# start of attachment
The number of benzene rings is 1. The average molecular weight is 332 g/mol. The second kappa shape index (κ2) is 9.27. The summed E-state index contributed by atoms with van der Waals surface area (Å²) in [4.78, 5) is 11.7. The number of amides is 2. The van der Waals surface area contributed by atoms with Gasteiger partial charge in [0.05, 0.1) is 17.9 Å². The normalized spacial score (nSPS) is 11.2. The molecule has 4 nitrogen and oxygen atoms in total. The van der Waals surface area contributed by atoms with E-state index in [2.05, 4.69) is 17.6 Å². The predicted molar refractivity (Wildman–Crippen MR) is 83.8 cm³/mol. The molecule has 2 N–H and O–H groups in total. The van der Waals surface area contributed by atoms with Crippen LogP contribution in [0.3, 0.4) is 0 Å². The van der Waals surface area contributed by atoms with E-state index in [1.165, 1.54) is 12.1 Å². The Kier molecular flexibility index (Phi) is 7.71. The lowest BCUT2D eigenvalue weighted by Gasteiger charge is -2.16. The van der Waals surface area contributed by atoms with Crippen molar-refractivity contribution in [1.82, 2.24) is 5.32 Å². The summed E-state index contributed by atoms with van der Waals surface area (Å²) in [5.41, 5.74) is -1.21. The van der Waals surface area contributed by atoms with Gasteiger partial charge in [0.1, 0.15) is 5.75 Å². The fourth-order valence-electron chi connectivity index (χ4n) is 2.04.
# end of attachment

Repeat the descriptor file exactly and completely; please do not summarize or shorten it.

The number of benzene rings is 1. The average molecular weight is 332 g/mol. The second kappa shape index (κ2) is 9.27. The summed E-state index contributed by atoms with van der Waals surface area (Å²) in [4.78, 5) is 11.7. The number of amides is 2. The van der Waals surface area contributed by atoms with Gasteiger partial charge in [0.05, 0.1) is 17.9 Å². The normalized spacial score (nSPS) is 11.2. The molecule has 4 nitrogen and oxygen atoms in total. The van der Waals surface area contributed by atoms with E-state index in [2.05, 4.69) is 17.6 Å². The predicted molar refractivity (Wildman–Crippen MR) is 83.8 cm³/mol. The molecule has 2 N–H and O–H groups in total. The van der Waals surface area contributed by atoms with Crippen LogP contribution in [0.3, 0.4) is 0 Å². The van der Waals surface area contributed by atoms with E-state index in [1.165, 1.54) is 12.1 Å². The Kier molecular flexibility index (Phi) is 7.71. The lowest BCUT2D eigenvalue weighted by Gasteiger charge is -2.16. The van der Waals surface area contributed by atoms with Crippen molar-refractivity contribution in [1.82, 2.24) is 5.32 Å². The summed E-state index contributed by atoms with van der Waals surface area (Å²) in [5.41, 5.74) is -1.21. The van der Waals surface area contributed by atoms with Gasteiger partial charge in [0.1, 0.15) is 5.75 Å². The fourth-order valence-electron chi connectivity index (χ4n) is 2.04.